Page 2692 - Week 07 - Thursday, 3 July 2008

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I understand that the bill will amend the act to allow the Residential Tenancies Tribunal to exercise an explicit power to make a termination and possession order should there be a breach of a specific performance order made under the relevant section. This amendment will give parties to the Residential Tenancies Tribunal additional options to an application for eviction.

With this amendment, where a tenant breaches an order for specific performance, the lessor would be obliged to return to court but would only need to prove the breach in order to get relief. A lower standard of proof than for a standard eviction order was sought. This will give the Residential Tenancies Tribunal greater flexibility in dealing with problem tenants and will, I am informed, restore the recourses that were available prior to the Supreme Court’s decision.

I have no problem in supporting this measure. I would, however, take the opportunity to stress that I do not believe that we yet have a system that adequately ensures that bad behaviour from public housing tenants, for example, is not tolerated. I accept that eviction should not be the first recourse available to the Residential Tenancies Tribunal but I also believe it is an option that has to be considered. Problem tenants in public housing complexes disturb the amenity of not just their immediate neighbours but also the wider community. I have spoken before about issues related particularly to public housing in Griffith, Red Hill and Garran; I have had a range of complaints that I have raised publicly. The system needs to be able to deal with these people and ensure that, if orders are not complied with, the tenants do face disciplinary action.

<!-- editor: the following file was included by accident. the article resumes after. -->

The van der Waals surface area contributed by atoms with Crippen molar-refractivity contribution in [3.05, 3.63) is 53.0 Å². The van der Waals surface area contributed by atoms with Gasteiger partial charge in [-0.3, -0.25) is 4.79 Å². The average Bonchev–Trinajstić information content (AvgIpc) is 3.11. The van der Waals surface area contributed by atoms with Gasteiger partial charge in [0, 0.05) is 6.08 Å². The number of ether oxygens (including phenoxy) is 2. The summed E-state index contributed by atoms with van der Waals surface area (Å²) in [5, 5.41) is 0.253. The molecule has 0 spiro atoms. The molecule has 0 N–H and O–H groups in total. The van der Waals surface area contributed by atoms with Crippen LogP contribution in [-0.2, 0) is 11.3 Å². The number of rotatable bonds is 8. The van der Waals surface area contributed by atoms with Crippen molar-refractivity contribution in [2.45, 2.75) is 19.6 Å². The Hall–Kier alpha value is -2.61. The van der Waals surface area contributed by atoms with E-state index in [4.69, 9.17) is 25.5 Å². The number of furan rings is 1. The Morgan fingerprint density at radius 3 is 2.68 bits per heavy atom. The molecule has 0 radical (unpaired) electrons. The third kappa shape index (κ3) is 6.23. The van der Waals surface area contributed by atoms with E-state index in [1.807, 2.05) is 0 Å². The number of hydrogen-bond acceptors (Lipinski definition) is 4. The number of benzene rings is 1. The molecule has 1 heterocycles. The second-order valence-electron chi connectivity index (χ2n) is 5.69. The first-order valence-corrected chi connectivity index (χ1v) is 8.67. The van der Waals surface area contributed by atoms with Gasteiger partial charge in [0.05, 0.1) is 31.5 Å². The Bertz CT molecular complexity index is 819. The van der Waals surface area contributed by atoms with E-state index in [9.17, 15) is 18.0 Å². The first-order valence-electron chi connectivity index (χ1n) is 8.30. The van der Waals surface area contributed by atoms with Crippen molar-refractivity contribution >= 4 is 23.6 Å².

I note the government’s additional amendment that relates to the Residential Tenancies Act that was circulated in the last sittings. I will support the further amendment and do not agree with Mr Stefaniak’s opposition to it. Mr Stefaniak says in his media release of 8 April that he is concerned about the Residential Tenancies Tribunal exercising a subjective interpretation. I would contend that a tribunal, an independent judicial body, is more qualified than Mr Stefaniak to exercise subjective interpretation. As stated, I believe that eviction should be a genuine option in tenancy matters. However, I do not believe that the government’s amendment will make it any less likely that problem tenants will face eviction.

The other major area of this bill relates to the Human Rights Commission Act. I welcome the amendment to the act that will allow the commission to not consider complaints in circumstances where it would be inappropriate because the complaint is frivolous, vexatious or not made honestly. One of my major concerns with the exercise of the Human Rights Act in the ACT is the possibility that it can be exploited on these grounds and be used to disrupt the local community rather than assist it. I welcome these provisions, which will make it harder for people to use the act for vexatious reasons.

Other changes to the Human Rights Commission Act are largely technical and will, I believe, simplify the reporting processes of that organisation. Again, I will support measures that are designed to improve efficiency in government and believe it is the duty and responsibility of those in power to constantly search for these efficiencies. I thank the minister, his staff and advisers for providing me with a briefing. I am

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